Long-Term Logical Expectation                                     Actual Market 12/15/23   

                                2%   Policy Rate                                                    5.33%                        

                                2%   10 year treasury premium                            -1.42%                 

                                2%    BAA corporate bond premium                     1.57%                  

                                1%    Equity risk premium (S&P 500=4719)       -1.17% *          

                                7%                                                                          4.31%                   

                                * Assumes 1st quarter 2024 high in CAPE

                                   earnings = average $152.79      


As we illustrated in our 11/7/23 previous posting, the present level of the S&P 500 more than discounts the hereafter.  Quoting Benjamin Graham on the stock market, Warren Buffet wrote, “In the short run the market is a voting machine 1; but in the long run it is a weighing machine.” 2 It would be a mistake on the fundamentals not to consider weight.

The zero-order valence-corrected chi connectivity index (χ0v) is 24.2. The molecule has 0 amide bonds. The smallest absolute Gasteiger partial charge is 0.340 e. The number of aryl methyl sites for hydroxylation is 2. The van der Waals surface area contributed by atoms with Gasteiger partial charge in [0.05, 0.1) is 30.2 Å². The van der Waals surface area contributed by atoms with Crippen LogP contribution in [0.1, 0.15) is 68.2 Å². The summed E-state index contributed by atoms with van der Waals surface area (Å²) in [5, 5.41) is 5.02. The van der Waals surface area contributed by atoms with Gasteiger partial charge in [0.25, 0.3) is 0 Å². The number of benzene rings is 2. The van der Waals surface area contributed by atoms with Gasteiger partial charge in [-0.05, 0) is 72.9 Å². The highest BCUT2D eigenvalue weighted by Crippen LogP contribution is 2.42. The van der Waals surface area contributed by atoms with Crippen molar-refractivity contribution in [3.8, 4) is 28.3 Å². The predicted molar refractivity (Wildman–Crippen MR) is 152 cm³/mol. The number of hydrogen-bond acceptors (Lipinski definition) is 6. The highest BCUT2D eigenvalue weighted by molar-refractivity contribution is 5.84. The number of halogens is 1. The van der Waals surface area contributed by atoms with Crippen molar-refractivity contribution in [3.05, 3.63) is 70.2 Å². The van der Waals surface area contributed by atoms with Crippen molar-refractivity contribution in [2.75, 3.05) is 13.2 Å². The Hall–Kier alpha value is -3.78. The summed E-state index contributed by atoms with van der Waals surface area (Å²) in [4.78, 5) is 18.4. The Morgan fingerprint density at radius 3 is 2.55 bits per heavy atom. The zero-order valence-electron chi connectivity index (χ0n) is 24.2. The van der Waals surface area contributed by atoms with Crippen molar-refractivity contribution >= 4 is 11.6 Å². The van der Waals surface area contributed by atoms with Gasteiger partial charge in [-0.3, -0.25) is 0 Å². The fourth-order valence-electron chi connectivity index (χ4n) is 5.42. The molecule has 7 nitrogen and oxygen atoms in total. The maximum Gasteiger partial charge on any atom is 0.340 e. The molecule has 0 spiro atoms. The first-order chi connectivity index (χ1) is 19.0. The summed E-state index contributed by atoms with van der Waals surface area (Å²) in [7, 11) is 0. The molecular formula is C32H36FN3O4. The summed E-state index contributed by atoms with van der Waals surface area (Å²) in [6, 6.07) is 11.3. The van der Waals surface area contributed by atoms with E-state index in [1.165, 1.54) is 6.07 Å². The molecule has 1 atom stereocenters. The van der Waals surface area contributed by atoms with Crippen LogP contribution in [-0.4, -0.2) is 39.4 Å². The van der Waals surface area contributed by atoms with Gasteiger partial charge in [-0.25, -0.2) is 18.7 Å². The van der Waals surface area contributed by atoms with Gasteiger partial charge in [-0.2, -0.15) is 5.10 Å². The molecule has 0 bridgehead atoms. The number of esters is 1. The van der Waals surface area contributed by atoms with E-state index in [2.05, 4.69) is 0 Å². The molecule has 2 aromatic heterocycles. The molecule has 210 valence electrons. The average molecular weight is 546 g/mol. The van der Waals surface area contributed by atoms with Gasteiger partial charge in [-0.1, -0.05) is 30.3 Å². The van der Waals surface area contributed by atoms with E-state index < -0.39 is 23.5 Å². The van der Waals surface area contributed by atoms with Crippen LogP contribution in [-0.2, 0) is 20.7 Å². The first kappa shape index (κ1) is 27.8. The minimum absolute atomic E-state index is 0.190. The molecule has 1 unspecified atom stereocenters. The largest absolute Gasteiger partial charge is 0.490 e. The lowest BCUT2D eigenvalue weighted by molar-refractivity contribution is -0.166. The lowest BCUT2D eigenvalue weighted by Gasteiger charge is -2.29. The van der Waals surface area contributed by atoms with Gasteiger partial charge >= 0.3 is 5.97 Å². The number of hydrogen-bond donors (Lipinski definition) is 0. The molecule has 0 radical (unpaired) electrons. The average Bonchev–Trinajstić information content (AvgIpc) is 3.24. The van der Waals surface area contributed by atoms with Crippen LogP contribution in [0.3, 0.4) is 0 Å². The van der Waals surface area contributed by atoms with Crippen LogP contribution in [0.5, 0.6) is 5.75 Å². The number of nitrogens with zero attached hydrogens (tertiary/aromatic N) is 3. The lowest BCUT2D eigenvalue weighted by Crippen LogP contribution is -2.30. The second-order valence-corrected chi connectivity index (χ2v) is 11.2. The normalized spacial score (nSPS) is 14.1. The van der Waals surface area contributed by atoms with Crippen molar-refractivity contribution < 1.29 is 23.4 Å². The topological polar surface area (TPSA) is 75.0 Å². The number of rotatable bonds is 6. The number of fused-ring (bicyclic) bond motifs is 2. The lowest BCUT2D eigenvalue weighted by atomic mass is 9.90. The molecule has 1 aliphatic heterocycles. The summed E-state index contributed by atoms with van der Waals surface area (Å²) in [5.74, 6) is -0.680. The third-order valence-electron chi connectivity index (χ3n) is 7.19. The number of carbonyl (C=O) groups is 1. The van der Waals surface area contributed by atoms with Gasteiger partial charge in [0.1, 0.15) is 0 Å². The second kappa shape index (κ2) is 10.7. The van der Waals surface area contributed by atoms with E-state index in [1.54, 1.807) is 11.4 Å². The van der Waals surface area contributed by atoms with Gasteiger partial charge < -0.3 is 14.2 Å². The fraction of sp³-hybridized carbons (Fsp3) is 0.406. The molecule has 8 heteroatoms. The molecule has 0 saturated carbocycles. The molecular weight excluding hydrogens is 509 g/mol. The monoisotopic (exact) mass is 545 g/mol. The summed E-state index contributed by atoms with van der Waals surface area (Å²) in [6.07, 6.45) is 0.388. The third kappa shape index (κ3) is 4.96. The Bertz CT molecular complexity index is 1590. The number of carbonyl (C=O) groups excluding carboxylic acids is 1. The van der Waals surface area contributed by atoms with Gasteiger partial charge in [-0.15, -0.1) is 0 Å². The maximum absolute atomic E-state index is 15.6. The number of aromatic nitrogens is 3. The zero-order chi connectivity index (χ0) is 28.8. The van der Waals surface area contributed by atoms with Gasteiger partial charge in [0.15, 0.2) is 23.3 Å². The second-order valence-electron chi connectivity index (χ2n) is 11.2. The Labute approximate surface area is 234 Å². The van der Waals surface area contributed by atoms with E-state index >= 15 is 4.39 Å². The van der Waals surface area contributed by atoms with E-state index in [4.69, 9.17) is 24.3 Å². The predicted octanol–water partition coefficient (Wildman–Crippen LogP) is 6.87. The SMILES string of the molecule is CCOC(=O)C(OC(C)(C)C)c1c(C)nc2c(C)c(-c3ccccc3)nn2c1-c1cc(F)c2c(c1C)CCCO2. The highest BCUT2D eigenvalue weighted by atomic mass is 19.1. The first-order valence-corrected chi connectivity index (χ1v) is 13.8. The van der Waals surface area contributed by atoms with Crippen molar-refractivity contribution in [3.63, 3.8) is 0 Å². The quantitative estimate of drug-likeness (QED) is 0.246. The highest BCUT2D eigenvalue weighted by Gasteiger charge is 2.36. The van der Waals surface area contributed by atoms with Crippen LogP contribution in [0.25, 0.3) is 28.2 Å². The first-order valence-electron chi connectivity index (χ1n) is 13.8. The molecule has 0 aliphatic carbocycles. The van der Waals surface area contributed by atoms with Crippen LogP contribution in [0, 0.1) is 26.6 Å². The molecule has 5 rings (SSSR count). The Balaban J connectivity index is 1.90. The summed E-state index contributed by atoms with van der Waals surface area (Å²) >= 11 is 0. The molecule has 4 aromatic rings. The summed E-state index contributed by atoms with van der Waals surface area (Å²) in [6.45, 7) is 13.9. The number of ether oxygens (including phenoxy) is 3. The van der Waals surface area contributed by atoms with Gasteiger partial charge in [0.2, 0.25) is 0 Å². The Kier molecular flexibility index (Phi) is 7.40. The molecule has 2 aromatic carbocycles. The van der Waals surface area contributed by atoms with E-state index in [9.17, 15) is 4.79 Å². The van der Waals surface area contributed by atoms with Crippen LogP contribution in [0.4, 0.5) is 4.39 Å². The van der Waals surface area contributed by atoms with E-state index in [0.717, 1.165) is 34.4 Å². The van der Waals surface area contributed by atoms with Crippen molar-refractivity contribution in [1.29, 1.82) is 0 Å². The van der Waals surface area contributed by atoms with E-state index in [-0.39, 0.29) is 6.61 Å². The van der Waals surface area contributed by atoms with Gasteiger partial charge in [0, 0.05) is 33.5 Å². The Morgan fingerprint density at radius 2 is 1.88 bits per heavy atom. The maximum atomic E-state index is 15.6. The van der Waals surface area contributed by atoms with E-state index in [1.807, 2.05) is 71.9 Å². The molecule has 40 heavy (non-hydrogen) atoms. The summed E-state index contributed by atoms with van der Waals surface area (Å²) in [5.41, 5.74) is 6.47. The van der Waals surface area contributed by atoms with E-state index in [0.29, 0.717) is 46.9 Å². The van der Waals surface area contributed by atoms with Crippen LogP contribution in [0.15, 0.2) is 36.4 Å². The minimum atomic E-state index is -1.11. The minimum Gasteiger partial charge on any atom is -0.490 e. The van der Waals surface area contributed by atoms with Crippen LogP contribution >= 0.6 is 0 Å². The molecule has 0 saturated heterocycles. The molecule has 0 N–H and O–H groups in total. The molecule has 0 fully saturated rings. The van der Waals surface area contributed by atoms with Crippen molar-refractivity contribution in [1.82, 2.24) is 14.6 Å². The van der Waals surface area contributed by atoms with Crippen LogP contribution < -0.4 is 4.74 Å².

Crucial to investments are investors. Short-term stock investors (and computers) look to profit from short-term market price patterns, some “technical.” Long-term investors look to sustainable rates of return where the valuations of companies relative to their market prices (and margins of safety, in the case of individual stocks) are important in order to preserve capital and to achieve required rates of return. To accomplish the first, value investing as a philosophy is crucial. People should really make sure that they know what kind of investor they are. People who are primarily interested in other things besides stocks should be long-term stock index fund investors.